Boston Celtics player Enes Kanter, who has long been in the news for his strong criticism of the Chinese Communist regime’s human rights violations, said in an interview on Monday, Nov. 22 that he began receiving a series of death threats to the point that the FBI offered him a panic button to protect him.
From singling out Nike for posing as a company in favor of ‘social justice’ in the United States but at the same time using slave labor in Xinjiang province where the CCP persecutes Uighurs, to criticizing Los Angeles Lakers player James LeBron for choosing money over morality and even denouncing the CCP’s forced removal of organs from living people by wearing sneakers with designs illustrating the abuses, Kanter has become a hero to those seeking to hold Beijing accountable for its crimes.
What motivated Kanter to get involved in raising awareness
When Kanter was asked what his motive was for risking his job and putting his safety at risk, the player claimed he had no political aims but considered himself a human rights activist. Kanter explained what motivated him.
“There are so many athletes, actors, singers, and rappers out there that are scared to call out these authoritarian regimes because they care too much about their endorsement deal, they care too much about money and for them is money over principles and morals,” the player said.
“Someone had to be the voice of all those innocent people out there who don’t have a voice… so I am just going out there and say it like it is,” the NBA star added.
How it all started with the NBA
He recalled the first time he faced some pressure from the NBA officials and his club.
On his first NBA game, he went to play with sneakers that had the phrase ‘Free Tibet’ on them.
Two NBA officials approached him and begged him to take them off before playing. He responded by asking them back if he was breaking any rule, to which they replied no, but said something bad could happen, like being banned from playing.
Kanter was upset at that moment because he recalled just receiving the U.S. citizenship and among the 27 Amendments he was promised, the first one, the most important one, freedom of speech, was being trampled upon.
So, he said to those two NBA officials, if I am not breaking any rules, I am not taking my shoes off.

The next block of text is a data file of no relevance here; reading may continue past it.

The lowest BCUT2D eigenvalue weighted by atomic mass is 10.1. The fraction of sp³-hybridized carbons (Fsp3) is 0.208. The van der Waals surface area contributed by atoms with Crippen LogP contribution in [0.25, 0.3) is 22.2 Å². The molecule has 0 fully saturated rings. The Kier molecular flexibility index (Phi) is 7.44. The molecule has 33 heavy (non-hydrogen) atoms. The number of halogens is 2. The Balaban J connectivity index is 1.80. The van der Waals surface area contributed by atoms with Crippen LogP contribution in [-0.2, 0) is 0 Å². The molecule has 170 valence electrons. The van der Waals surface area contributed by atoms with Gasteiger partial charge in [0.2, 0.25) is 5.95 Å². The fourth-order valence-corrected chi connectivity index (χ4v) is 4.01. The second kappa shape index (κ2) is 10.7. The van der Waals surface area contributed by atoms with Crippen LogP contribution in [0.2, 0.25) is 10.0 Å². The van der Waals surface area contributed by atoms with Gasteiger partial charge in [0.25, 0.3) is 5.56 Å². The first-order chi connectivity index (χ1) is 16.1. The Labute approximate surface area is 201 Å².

The risks of challenging authoritarian regimes
Kanter, who has a long history of raising awareness about abuses by authoritarian regimes, said he has spoken out before and nothing ever happened. The first day he took aim at Beijing, his phone started ringing every two hours.
When the anchor asked him if he works with anyone or if he represented any groups or non-governmental organizations, the player replied that he works with many human rights activists, artists and others who do not wish to be named for fear of reprisals from a regime like China’s.
“It just happened two days ago, we actually finished our game and right after the game the security team came up to me and said ‘Listen we just had a death threat towards you and we need to solve the problem, police are investigating,’” Kanter recalled.
Surprised by the response, the reporter asked him if his club or the authorities knew about the threats.
“Yes, I work with the local police, some investigators, and the FBI is aware of what is going on, and I have actually sat down with the FBI,” Kanter explained. “One day the FBI came to my hotel room and set up this thing called panic button and said: ‘Whenever you feel uncomfortable, push that button and we will be there in three minutes.’”
While Kanter said he feels safe in the United States even though there’s always the possibility of something bad happening to him every time he leaves his home, he trusts the Boston Police Department and the FBI. But outside the country, ‘things can get very ugly,’ the basketball player lamented.